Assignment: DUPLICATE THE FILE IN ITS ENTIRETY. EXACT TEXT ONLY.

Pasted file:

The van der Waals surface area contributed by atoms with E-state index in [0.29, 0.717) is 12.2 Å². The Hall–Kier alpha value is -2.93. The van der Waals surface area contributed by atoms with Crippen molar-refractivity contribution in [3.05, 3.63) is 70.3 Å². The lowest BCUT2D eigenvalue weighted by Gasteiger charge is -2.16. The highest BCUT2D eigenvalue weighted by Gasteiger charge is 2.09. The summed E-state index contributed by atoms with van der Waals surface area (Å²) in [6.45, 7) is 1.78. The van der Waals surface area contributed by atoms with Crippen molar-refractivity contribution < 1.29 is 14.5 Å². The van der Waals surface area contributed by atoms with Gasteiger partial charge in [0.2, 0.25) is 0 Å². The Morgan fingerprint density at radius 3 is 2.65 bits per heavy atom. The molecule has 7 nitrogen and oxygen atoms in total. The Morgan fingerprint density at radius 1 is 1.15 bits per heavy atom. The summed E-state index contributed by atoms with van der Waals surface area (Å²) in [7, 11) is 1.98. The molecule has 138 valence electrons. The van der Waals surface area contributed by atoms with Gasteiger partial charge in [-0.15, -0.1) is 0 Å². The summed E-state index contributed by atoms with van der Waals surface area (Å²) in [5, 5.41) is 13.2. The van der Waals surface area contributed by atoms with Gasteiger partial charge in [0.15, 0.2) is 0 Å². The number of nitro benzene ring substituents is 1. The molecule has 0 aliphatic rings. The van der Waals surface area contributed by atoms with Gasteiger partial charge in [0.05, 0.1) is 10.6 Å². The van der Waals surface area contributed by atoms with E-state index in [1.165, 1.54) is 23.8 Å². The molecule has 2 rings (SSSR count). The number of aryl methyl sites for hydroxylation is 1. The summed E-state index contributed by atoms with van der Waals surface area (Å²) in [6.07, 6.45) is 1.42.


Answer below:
The van der Waals surface area contributed by atoms with E-state index in [0.29, 0.717) is 12.2 Å². The Hall–Kier alpha value is -2.93. The van der Waals surface area contributed by atoms with Crippen molar-refractivity contribution in [3.05, 3.63) is 70.3 Å². The lowest BCUT2D eigenvalue weighted by Gasteiger charge is -2.16. The highest BCUT2D eigenvalue weighted by Gasteiger charge is 2.09. The summed E-state index contributed by atoms with van der Waals surface area (Å²) in [6.45, 7) is 1.78. The van der Waals surface area contributed by atoms with Crippen molar-refractivity contribution < 1.29 is 14.5 Å². The van der Waals surface area contributed by atoms with Gasteiger partial charge in [0.2, 0.25) is 0 Å². The Morgan fingerprint density at radius 3 is 2.65 bits per heavy atom. The molecule has 7 nitrogen and oxygen atoms in total. The Morgan fingerprint density at radius 1 is 1.15 bits per heavy atom. The summed E-state index contributed by atoms with van der Waals surface area (Å²) in [7, 11) is 1.98. The molecule has 138 valence electrons. The van der Waals surface area contributed by atoms with Gasteiger partial charge in [-0.15, -0.1) is 0 Å². The summed E-state index contributed by atoms with van der Waals surface area (Å²) in [5, 5.41) is 13.2. The van der Waals surface area contributed by atoms with Gasteiger partial charge in [0.15, 0.2) is 0 Å². The number of nitro benzene ring substituents is 1. The molecule has 0 aliphatic rings. The van der Waals surface area contributed by atoms with Gasteiger partial charge in [0.05, 0.1) is 10.6 Å². The van der Waals surface area contributed by atoms with E-state index in [1.165, 1.54) is 23.8 Å². The molecule has 2 rings (SSSR count). The number of aryl methyl sites for hydroxylation is 1. The summed E-state index contributed by atoms with van der Waals surface area (Å²) in [6.07, 6.45) is 1.42.